CINCINNATI, July 5 (UPI) — Heart patient kidney failure — if transient — may not be as harmful as once thought, U.S. researchers say.
Dr. Andrew Burger of the University of Cincinnati says heart patients had better outcomes if worsening kidney function was transient rather than persistent.
The study of acute heart patients found that 17.3 percent of those without worsening kidney function died, 20.5 percent with transient kidney dysfunction died, but 46.1 percent with persistent kidney failure died.
“This study is the first of its kind to look at this relationship to help physicians assess outcomes and possibly determine the most efficient way to treat heart patients who develop kidney failure at any degree,” Burger said in a statement.
Burger and colleagues studied 467 acute heart failure patients and gauged kidney function on days 2, 5, 14 and 30 of the study by checking levels of creatinine — produced by the muscles and brain filtered out of the blood by the kidneys. High creatinine levels in 115 cases indicated worsening kidney function, of which 30 were labeled transient because at some point during the study period creatinine dropped significantly.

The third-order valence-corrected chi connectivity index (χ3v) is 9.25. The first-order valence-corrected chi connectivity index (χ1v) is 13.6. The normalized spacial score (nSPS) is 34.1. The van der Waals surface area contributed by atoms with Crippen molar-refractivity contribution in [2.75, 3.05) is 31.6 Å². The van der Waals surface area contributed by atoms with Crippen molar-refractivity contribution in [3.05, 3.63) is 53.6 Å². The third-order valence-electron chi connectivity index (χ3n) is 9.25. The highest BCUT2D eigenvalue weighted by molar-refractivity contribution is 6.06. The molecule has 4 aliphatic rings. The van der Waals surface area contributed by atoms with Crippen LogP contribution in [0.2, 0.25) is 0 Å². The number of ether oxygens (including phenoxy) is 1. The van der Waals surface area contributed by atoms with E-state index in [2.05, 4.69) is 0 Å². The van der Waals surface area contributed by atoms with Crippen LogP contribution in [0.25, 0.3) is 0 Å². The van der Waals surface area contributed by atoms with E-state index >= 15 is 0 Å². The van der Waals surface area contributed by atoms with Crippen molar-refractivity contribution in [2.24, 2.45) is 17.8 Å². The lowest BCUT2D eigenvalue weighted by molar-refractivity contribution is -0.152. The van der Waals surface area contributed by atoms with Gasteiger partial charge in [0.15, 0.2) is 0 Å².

The findings are published in the Journal of Cardiac Failure.
Copyright 2010 United Press International, Inc. (UPI). Any reproduction, republication, redistribution and/or modification of any UPI content is expressly prohibited without UPI’s prior written consent.